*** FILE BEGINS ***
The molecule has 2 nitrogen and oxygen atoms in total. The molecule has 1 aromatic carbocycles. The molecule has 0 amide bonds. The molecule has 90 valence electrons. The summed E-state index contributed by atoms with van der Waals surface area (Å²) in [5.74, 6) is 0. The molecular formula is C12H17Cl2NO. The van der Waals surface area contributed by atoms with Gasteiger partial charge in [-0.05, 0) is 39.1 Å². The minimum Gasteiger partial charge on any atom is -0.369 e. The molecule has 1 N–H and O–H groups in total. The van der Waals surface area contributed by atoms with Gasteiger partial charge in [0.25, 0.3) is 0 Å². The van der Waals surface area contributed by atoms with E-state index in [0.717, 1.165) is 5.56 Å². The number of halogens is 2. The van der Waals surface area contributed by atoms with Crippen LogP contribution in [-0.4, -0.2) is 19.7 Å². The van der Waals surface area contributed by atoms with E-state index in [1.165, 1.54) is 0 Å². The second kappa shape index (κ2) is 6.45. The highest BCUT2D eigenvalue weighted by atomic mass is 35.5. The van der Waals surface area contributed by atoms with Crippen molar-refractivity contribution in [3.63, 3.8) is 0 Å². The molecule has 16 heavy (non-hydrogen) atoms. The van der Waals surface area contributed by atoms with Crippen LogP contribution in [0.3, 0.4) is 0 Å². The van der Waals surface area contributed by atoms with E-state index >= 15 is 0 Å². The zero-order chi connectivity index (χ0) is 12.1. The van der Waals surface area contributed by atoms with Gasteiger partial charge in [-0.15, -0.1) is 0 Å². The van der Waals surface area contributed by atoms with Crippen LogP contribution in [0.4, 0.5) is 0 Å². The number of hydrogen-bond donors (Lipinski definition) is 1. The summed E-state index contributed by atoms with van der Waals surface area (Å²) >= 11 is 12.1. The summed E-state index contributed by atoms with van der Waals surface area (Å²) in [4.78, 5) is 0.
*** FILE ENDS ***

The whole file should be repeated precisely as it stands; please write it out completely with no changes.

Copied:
The molecule has 2 nitrogen and oxygen atoms in total. The molecule has 1 aromatic carbocycles. The molecule has 0 amide bonds. The molecule has 90 valence electrons. The summed E-state index contributed by atoms with van der Waals surface area (Å²) in [5.74, 6) is 0. The molecular formula is C12H17Cl2NO. The van der Waals surface area contributed by atoms with Gasteiger partial charge in [-0.05, 0) is 39.1 Å². The minimum Gasteiger partial charge on any atom is -0.369 e. The molecule has 1 N–H and O–H groups in total. The van der Waals surface area contributed by atoms with Gasteiger partial charge in [0.25, 0.3) is 0 Å². The van der Waals surface area contributed by atoms with E-state index in [0.717, 1.165) is 5.56 Å². The number of halogens is 2. The van der Waals surface area contributed by atoms with Crippen LogP contribution in [-0.4, -0.2) is 19.7 Å². The van der Waals surface area contributed by atoms with E-state index in [1.165, 1.54) is 0 Å². The second kappa shape index (κ2) is 6.45. The highest BCUT2D eigenvalue weighted by atomic mass is 35.5. The van der Waals surface area contributed by atoms with Crippen molar-refractivity contribution in [3.63, 3.8) is 0 Å². The molecule has 16 heavy (non-hydrogen) atoms. The van der Waals surface area contributed by atoms with Crippen LogP contribution in [0.3, 0.4) is 0 Å². The van der Waals surface area contributed by atoms with E-state index >= 15 is 0 Å². The zero-order chi connectivity index (χ0) is 12.1. The van der Waals surface area contributed by atoms with Gasteiger partial charge in [-0.15, -0.1) is 0 Å². The van der Waals surface area contributed by atoms with Crippen LogP contribution in [0.4, 0.5) is 0 Å². The number of hydrogen-bond donors (Lipinski definition) is 1. The summed E-state index contributed by atoms with van der Waals surface area (Å²) >= 11 is 12.1. The summed E-state index contributed by atoms with van der Waals surface area (Å²) in [4.78, 5) is 0.